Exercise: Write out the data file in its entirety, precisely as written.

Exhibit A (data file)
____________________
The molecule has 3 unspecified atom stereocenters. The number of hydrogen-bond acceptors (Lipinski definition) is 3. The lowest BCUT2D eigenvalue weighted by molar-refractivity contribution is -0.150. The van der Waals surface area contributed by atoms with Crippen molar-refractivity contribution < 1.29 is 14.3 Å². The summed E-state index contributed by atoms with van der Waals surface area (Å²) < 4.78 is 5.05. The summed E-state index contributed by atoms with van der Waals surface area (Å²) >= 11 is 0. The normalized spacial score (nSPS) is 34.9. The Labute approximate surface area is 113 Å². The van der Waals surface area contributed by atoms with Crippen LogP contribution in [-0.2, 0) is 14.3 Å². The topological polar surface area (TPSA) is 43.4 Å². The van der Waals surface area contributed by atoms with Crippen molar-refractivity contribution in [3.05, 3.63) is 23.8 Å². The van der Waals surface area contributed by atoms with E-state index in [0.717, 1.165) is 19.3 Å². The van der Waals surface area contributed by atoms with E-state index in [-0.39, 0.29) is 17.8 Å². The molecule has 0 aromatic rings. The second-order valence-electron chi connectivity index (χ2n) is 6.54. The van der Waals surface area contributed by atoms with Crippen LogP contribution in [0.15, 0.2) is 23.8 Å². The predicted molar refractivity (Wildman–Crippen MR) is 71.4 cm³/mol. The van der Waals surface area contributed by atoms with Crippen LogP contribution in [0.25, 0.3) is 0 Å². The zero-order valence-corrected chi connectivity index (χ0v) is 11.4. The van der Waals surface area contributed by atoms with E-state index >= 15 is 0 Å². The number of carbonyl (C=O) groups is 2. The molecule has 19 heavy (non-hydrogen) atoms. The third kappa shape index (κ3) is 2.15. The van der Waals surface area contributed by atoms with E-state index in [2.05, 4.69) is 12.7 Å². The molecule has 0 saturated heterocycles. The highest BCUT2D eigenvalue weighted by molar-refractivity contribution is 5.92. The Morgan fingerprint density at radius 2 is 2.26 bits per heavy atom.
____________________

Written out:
The molecule has 3 unspecified atom stereocenters. The number of hydrogen-bond acceptors (Lipinski definition) is 3. The lowest BCUT2D eigenvalue weighted by molar-refractivity contribution is -0.150. The van der Waals surface area contributed by atoms with Crippen molar-refractivity contribution < 1.29 is 14.3 Å². The summed E-state index contributed by atoms with van der Waals surface area (Å²) < 4.78 is 5.05. The summed E-state index contributed by atoms with van der Waals surface area (Å²) >= 11 is 0. The normalized spacial score (nSPS) is 34.9. The Labute approximate surface area is 113 Å². The van der Waals surface area contributed by atoms with Crippen LogP contribution in [-0.2, 0) is 14.3 Å². The topological polar surface area (TPSA) is 43.4 Å². The van der Waals surface area contributed by atoms with Crippen molar-refractivity contribution in [3.05, 3.63) is 23.8 Å². The van der Waals surface area contributed by atoms with E-state index in [0.717, 1.165) is 19.3 Å². The van der Waals surface area contributed by atoms with E-state index in [-0.39, 0.29) is 17.8 Å². The molecule has 0 aromatic rings. The second-order valence-electron chi connectivity index (χ2n) is 6.54. The van der Waals surface area contributed by atoms with Crippen LogP contribution in [0.15, 0.2) is 23.8 Å². The predicted molar refractivity (Wildman–Crippen MR) is 71.4 cm³/mol. The van der Waals surface area contributed by atoms with Crippen LogP contribution in [0.25, 0.3) is 0 Å². The zero-order valence-corrected chi connectivity index (χ0v) is 11.4. The van der Waals surface area contributed by atoms with E-state index >= 15 is 0 Å². The number of carbonyl (C=O) groups is 2. The molecule has 19 heavy (non-hydrogen) atoms. The third kappa shape index (κ3) is 2.15. The van der Waals surface area contributed by atoms with E-state index in [2.05, 4.69) is 12.7 Å². The molecule has 0 saturated heterocycles. The highest BCUT2D eigenvalue weighted by molar-refractivity contribution is 5.92. The Morgan fingerprint density at radius 2 is 2.26 bits per heavy atom.